Intracoronary verapamil vs. intracoronary epinephrine in the management of coronary no reflow during primary percutaneous coronary intervention

Author(s): Mohamed Saber Hafez, Ahmed Rafek Ghazawy, Mohamed El Sayed Zahran

Background: Coronary No-Reflow (CNR) is one of the common and life-threatening complications that occurs during Primary Percutaneous Coronary Intervention (PPCI) in the setting of acute ST Elevation Myocardial Infarction (STEMI). Rapid restoration of myocardial perfusion is a major challenge during this condition in order to reduce morbidity and mortality. Unfortunately, the best treatment of CNR is still unknown.

Aim: To compare between the efficacy of intracoronary verapamil and intracoronary epinephrine in the treatment of coronary no-reflow during PPCI for STEMI patients versus standard therapy (Glycoprotein IIb/IIIa inhibitors).

Methodology: This study was a prospective clinical trial in which 150 patients were included and randomly divided into three groups (verapamil, adrenaline and control-intracoronary Glycoprotein IIb/IIIA inhibitors). Immediate outcome was noted (Thrombolysis in Myocardial Infarction (TIMI) flow grade and Myocardial Blush Grade (MBG)) as well as short term outcome (Rise in Left Ventricular Ejection Fraction (LVEF) after 3 months from the index event).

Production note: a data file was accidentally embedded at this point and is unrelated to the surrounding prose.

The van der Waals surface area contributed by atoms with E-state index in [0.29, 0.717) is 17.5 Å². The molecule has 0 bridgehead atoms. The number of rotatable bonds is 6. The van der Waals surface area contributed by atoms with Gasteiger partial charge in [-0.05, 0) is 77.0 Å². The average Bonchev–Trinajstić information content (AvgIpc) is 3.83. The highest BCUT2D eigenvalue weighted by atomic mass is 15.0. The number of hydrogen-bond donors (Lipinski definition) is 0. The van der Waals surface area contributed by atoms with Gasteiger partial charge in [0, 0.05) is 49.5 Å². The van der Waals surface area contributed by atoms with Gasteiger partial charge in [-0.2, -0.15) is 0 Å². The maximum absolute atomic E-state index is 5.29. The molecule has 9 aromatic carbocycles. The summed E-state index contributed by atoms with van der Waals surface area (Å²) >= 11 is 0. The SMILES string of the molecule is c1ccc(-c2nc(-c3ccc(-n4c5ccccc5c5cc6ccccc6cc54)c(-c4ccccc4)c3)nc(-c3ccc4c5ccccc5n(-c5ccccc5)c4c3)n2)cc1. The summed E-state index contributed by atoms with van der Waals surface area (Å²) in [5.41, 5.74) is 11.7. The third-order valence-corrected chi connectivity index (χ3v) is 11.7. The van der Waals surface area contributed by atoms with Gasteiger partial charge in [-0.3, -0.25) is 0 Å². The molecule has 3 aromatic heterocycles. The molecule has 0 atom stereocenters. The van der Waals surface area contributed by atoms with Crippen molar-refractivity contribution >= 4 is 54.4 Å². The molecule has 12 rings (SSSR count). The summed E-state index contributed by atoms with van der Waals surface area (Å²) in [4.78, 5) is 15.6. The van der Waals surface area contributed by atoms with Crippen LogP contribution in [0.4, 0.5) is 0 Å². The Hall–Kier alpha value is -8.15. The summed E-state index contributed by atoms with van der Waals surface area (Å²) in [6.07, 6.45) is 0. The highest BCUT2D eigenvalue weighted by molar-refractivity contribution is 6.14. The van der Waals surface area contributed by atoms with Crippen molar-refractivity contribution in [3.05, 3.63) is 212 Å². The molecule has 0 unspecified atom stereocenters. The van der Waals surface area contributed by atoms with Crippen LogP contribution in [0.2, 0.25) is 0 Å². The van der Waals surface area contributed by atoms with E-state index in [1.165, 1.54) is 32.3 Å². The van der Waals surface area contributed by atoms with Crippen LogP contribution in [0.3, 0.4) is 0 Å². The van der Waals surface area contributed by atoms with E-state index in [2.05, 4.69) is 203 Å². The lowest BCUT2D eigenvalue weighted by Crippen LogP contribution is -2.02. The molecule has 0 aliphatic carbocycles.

Results: Verapamil and Control groups achieved better TIMI flow (100%) than adrenaline group (92%). Intracoronary verapamil led to significantly better MBG (grade 2 or 3 in 60% of cases) compared to 38% in adrenaline group and 46% in control group and rise in LVEF was significantly higher in verapamil group (mean rise=19.6%).

Conclusion: Intracoronary verapamil injection is better than intracoronary adrenaline and intracoronary Glycoprotein II/IIIa inhibitors in the reversal of CNR during PPCI and in the improvement of LVEF at three months follow up.